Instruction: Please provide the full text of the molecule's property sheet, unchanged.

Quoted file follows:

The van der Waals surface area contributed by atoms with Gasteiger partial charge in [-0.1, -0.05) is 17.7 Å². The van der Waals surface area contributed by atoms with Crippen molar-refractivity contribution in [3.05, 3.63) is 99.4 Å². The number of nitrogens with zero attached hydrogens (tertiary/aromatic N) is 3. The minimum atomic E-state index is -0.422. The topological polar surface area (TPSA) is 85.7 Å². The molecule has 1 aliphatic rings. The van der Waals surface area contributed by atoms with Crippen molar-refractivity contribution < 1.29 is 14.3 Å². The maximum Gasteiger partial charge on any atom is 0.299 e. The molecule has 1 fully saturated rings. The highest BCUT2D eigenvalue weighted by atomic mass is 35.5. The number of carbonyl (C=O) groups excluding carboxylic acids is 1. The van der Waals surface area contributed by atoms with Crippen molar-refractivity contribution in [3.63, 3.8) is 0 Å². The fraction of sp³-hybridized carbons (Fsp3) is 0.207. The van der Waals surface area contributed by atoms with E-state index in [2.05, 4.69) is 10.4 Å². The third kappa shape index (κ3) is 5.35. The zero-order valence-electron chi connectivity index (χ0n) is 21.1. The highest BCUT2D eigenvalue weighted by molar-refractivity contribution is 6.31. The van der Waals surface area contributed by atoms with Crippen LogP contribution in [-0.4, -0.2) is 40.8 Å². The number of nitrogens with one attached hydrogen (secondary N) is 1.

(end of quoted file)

The van der Waals surface area contributed by atoms with Gasteiger partial charge in [-0.1, -0.05) is 17.7 Å². The van der Waals surface area contributed by atoms with Crippen molar-refractivity contribution in [3.05, 3.63) is 99.4 Å². The number of nitrogens with zero attached hydrogens (tertiary/aromatic N) is 3. The minimum atomic E-state index is -0.422. The topological polar surface area (TPSA) is 85.7 Å². The molecule has 1 aliphatic rings. The van der Waals surface area contributed by atoms with Crippen molar-refractivity contribution < 1.29 is 14.3 Å². The maximum Gasteiger partial charge on any atom is 0.299 e. The molecule has 1 fully saturated rings. The highest BCUT2D eigenvalue weighted by atomic mass is 35.5. The number of carbonyl (C=O) groups excluding carboxylic acids is 1. The van der Waals surface area contributed by atoms with Crippen molar-refractivity contribution in [3.63, 3.8) is 0 Å². The fraction of sp³-hybridized carbons (Fsp3) is 0.207. The van der Waals surface area contributed by atoms with E-state index in [2.05, 4.69) is 10.4 Å². The third kappa shape index (κ3) is 5.35. The zero-order valence-electron chi connectivity index (χ0n) is 21.1. The highest BCUT2D eigenvalue weighted by molar-refractivity contribution is 6.31. The van der Waals surface area contributed by atoms with Crippen LogP contribution in [-0.4, -0.2) is 40.8 Å². The number of nitrogens with one attached hydrogen (secondary N) is 1.